Behind the scenes, as Mr. Cobb rushed to turn over records to Mr. Mueller, his relationship soured with the White House counsel, Donald F. McGahn II, who thought Mr. Cobb should have more thoroughly reviewed documents and been willing to assert executive privilege. Mr. Cobb in turn thought that Mr. McGahn’s early response to the investigation had been too slow, bringing the White House to the verge of a subpoena.
Cobb’s departure comes after more than a month of upheaval in the Trump legal team that has at times left them hobbled in their dealings with Special Counsel Robert Mueller and his investigators. It began in March when John Dowd, who had served as the main point of contact between Trump and Mueller and the person most responsible for negotiating the terms of a Trump interview with Mueller, left his position amid disputes about the proper direction of the team’s representation of the President of the investigation. Shortly Dowd’s departure, it was reported that Ted Olson, one of the most preeminent lawyers in Washington, had turned down an invitation to join the team after being courted for what seemed as though it would be a role similar to the one Giuliani is taking on now. Around the same time, it was announced that Joseph DiGenova, who has been a vocal defender of the President’s on television for some time, including pushing implausible conspiracy theories, and his wife Victoria Toensing would be joining the team but that ultimately fell through. Additionally, it was reported that several top-flight Republican lawyers were declining to join the team. This left Jay Sekulow, an attorney who has no real experience in Federal criminal matters and whose primary role on the legal team appeared to be as the guy who appeared on television to speak on behalf of the President, as the main legal representative of the President aside from Cobb, who is actually employed by the White House. More recently, Trump hired former New York City Mayor and U.S. Attorney Rudy Giuliani who apparently would serve in Dowd’s previous role as chief negotiator with Mueller and his team over the terms of a Trump interview. Regardless of whether or not Cobb’s departure is voluntarily or not the fact that it is happening represents an extraordinary amount of turnover on the Trump legal team in a very short limited amount of time.
The most interesting thing about this announcement, of course, is that Trump is being replaced by an attorney with experience representing a President in impeachment proceedings. This could represent a growing recognition of the fact that the President could face the prospect of impeachment proceedings at some point down the road, especially if the Democrats end up taking control of the House of Representatives in November. Whether or not that actually happens, of course, could depend to a large degree on what results from what, if anything, the Mueller investigation manages to uncover with regard to either collusion or obstruction of justice on the part of the President on those around him. As I’ve said before, we have no way of knowing right now what that result that might be but the Trump team is clearly growing concerned about the investigation leading to this result. Bringing someone with prior experience with impeachment, therefore, would seem to make a lot of sense.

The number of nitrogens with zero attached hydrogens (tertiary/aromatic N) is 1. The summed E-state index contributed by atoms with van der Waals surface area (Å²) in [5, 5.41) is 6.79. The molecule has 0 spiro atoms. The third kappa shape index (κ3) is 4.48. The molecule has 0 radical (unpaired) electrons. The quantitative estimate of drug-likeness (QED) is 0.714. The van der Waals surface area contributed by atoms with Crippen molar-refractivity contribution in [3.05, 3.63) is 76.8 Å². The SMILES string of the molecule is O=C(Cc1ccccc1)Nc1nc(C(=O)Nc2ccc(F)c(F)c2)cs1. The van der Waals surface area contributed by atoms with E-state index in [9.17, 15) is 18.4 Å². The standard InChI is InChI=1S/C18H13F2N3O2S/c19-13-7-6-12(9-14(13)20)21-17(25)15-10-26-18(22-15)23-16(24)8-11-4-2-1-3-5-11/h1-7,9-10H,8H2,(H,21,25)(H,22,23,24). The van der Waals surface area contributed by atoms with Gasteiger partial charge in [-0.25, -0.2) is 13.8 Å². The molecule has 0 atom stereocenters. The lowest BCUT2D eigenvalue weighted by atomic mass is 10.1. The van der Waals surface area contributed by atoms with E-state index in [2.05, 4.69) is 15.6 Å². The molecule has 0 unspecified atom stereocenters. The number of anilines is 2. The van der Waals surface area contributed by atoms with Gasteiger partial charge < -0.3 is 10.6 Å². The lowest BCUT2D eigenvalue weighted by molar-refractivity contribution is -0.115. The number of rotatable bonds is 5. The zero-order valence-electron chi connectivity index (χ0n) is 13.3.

Update: Mediaite reports that Cobb’s departure may have been motivated by Trump’s recent spate of attacks on Special Counsel Robert Mueller:
CNN’s Jim Acosta reported Wednesday that White House Lawyer Ty Cobb decided to abruptly quit his post, in large part, because of the president’s Tweets bashing special counsel Robert Mueller. Citing a source “familiar with Cobb’s departure,” Acosta said the discord between Trump and the White House lawyer had been bubbling up for some time.
“He had been clashing with the president for weeks, over his posture towards the Mueller investigation, that he did not want to be quote of a ‘mud slinging campaign’ that he was uncomfortable with the president’s tweets,” Acosta said. “And he did not want to go down this path of clashing with the special counsel’s office.”
None of that reported discontent, though, is being made public just yet. Speaking with Acosta, Cobb played the good soldier, and did not let on that he’d been having any issues with Trump.
Given the fact that Cobb has generally been encouraging cooperation with Mueller’s probe, it isn’t entirely surprising that he would decide to get out just as the President is apparently kicking up his campaign against that probe.